While the legislature is in session, the National Federation of Independent Business/California will be profiling anti-small business bills and the adverse effect they would have on California’s job creators. This is the fifth column of the 2011 series.
Even though the Legislature is technically on summer recess, bad bills still linger in the Capitol halls. Senate Bill 568 is one of those bills and would prohibit food vendors from using polystyrene foam food service containers (known by the brand name Styrofoam) in their establishments, increasing their costs and lowering the quality of their food products. Is now really the time to add additional mandates to the job creators in our state?
Polystyrene products are cheaper to manufacture, using much less energy in the process, and are several times less expensive than comparable coated paper products. These added costs will only make it more difficult for small business owners to run a profitable business and hire more employees. A similar ban was enacted in San Francisco with the result that the litter of polystyrene foam products was simply replaced with a litter of paper products.
This bill is a "de-facto" ban on polystyrene containers, allowing their use only if a local jurisdiction has a program that recycles 60% of used products. This is unrealistic and does not apply equally to other products (like paper) – there are no recycling programs that meet this goal. As a result, hundreds of good paying manufacturing jobs at California-based companies that make polystyrene containers will be in jeopardy if this bill is passed. Payroll and property taxes will diminish and goods and services provided by suppliers, vendors, and others will decline as well. Can California afford a decline in state tax revenue and in today’s economy where would these laid off employees find equivalent paying work?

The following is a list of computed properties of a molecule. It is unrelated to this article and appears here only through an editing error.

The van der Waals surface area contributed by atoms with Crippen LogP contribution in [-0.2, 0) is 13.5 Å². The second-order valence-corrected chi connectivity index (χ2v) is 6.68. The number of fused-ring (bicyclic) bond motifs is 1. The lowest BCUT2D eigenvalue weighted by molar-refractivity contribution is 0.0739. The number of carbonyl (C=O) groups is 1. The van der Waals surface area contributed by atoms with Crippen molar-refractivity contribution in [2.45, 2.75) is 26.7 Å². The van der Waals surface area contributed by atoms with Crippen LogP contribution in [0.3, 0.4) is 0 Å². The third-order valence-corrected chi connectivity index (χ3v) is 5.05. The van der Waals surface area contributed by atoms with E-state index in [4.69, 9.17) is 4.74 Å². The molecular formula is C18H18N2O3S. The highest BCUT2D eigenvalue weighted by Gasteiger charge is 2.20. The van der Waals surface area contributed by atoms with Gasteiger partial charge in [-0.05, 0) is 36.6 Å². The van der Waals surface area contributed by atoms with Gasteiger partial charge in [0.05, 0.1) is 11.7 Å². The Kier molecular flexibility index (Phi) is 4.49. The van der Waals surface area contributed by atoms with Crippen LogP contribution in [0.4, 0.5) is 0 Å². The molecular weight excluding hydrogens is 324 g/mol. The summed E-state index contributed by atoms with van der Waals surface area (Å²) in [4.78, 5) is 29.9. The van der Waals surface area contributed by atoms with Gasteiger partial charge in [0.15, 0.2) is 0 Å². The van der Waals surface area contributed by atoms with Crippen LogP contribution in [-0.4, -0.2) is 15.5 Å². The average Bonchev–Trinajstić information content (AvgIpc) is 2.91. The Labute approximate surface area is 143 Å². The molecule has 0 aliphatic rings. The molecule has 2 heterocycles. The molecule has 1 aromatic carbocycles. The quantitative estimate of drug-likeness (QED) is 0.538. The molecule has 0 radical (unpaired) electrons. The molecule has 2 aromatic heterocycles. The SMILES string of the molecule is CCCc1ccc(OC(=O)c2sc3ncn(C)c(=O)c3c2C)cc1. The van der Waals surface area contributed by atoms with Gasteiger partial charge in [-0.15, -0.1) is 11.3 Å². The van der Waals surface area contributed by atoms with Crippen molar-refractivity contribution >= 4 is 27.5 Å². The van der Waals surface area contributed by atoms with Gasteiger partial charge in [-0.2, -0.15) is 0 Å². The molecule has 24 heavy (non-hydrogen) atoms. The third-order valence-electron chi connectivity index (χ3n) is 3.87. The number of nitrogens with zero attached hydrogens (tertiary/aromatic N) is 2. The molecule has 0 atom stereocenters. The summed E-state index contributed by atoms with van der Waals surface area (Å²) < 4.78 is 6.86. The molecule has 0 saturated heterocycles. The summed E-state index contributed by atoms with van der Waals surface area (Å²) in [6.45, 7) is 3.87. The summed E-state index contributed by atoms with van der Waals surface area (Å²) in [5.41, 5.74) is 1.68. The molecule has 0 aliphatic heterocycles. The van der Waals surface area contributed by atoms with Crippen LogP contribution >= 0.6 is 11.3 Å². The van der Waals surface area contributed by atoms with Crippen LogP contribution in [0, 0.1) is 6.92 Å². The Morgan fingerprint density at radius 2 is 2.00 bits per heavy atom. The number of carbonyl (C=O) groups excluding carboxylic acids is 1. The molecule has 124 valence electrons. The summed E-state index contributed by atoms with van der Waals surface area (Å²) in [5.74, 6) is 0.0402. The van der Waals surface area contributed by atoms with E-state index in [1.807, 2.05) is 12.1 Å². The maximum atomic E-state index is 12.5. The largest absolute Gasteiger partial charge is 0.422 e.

A study by Keybridge Research on the economic impact of a ban on polystyrene containers in California found that:
• Reduced demand for polystyrene foam products would result in plant closures with a loss of $1 billion in output, $222 million in earnings, and 4,800 jobs.
• The operations of the six polystyrene manufacturing facilities in California paid at least $6 million last year to the state in desperately needed tax revenues.
Now is not the time for government to heap on additional bans and burdens on struggling small businesses in California. Instead, the elected representatives in the Capitol need to focus on helping small businesses create jobs and support their communities…it is the only sensible thing to do.
NFIB is the nation’s leading small business association, representing members in Washington, D.C. and all 50 state capitals. Founded in 1943 as a nonprofit, nonpartisan organization, NFIB gives small and independent business owners a voice in shaping the public policy issues that affect their business. NFIB’s powerful network of grassroots activists sends their views directly to state and federal lawmakers through our unique member-only ballot, thus playing a critical role in supporting America’s free enterprise system. NFIB’s mission is to promote and protect the right of our members to own, operate and grow their businesses. More information about NFIB is available online at www.NFIB.com/newsroom.